How councils have won support for green belt land releases

The need to prove a five-year housing land supply is forcing councils to de-designate green belt land. Matt Ross finds out how two planning teams have responded.

Trueick: advises realistic stance on site release
Trueick: advises realistic stance on site release

One of the biggest divides in the Conservative Party lies between rural, traditionally minded members - conservatives in every sense of the word - and its more libertarian, business-minded wing. But, while the close alliance between shire Tory David Cameron and growth-focused George Osborne helps explain the party's recent success, it has also led to some seemingly contradictory policy positions.

For example, the party's 2015 election manifesto said four times that it would "protect the green belt". Yet under the National Planning Policy Framework, councils must maintain a five-year supply of housing land sufficient to meet projected needs and may, in "exceptional circumstances", use the local plan-making process to de-designate green belt sites to allow residential development.

In some cases, this can force councils into de-designations - if they can't point to a five-year land supply, their local plan is deemed invalid and they are vulnerable to planning appeals from developers, particularly on sites outside the green belt. One council approached by Planning complained that officers and members reluctantly battled local people to build on the green belt so as to prevent appeals on less sustainable sites outside it. Unsurprisingly, the council declined an interview.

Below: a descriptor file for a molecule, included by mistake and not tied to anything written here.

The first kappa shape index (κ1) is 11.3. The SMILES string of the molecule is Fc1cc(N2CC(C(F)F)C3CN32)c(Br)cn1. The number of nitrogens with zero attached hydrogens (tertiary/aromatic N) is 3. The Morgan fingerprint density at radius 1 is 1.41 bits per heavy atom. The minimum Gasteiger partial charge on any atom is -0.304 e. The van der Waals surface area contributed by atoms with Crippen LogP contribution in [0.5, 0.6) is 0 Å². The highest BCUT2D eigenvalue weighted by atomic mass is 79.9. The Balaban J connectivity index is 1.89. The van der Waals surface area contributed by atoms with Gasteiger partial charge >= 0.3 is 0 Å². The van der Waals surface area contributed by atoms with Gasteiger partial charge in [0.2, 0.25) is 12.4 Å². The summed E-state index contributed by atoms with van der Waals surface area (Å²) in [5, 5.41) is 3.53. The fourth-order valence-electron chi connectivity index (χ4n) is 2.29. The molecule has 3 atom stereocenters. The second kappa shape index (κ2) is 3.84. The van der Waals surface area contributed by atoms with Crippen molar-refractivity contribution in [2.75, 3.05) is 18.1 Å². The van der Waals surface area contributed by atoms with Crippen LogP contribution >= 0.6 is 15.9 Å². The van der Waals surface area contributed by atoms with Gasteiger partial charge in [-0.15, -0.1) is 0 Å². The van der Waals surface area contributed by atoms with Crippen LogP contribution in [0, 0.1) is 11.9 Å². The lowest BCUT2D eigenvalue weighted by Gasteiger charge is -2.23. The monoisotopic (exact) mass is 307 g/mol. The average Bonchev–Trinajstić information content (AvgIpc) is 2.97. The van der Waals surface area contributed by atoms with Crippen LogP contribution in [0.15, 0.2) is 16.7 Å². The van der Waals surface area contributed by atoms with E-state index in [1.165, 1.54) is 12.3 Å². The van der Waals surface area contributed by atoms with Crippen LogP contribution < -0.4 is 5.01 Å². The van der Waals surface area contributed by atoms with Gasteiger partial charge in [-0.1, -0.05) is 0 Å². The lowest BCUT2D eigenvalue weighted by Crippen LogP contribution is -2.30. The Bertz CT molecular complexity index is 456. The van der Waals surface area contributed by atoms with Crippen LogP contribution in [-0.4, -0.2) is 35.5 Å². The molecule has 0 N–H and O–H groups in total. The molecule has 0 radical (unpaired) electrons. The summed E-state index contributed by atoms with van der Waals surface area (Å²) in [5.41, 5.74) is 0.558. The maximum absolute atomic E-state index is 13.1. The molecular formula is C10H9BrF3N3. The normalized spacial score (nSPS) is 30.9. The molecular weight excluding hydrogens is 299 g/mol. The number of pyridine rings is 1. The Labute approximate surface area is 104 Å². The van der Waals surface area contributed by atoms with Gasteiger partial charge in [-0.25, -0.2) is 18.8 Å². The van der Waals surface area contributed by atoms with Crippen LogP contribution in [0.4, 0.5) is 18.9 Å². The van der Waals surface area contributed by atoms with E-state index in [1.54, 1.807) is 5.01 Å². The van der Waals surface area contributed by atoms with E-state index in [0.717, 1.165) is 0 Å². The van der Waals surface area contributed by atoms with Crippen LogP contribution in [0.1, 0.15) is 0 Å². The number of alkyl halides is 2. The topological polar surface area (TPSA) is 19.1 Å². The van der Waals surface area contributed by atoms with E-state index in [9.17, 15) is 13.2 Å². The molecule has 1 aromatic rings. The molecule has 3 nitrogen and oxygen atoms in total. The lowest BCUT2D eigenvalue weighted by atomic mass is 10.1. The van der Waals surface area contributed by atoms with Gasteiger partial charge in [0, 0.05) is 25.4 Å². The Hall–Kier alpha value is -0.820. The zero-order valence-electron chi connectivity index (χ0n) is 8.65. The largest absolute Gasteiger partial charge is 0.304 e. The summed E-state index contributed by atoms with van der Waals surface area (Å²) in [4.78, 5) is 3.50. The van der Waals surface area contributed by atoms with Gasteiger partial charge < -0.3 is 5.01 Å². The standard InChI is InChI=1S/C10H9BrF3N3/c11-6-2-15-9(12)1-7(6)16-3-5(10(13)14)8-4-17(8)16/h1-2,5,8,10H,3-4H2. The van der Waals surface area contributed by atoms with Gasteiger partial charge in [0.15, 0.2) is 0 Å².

Other councils, however, welcome the chance to assess different sites' sustainability on their own merits, considering wider issues such as transport and ecological value alongside the desire to concentrate development in urban areas. Whether eager or reluctant, they use the local plan system to allow residential development in the green belt.

New figures from the Department of Communities and Local Government show that, in 2014/15, 11 English councils adopted plans de-designating a total of 2,000 hectares - the largest change in five years. Officers in two councils tell Planning why they picked awkward fights - and how they won.

CASE STUDY 1

Taking a proactive approach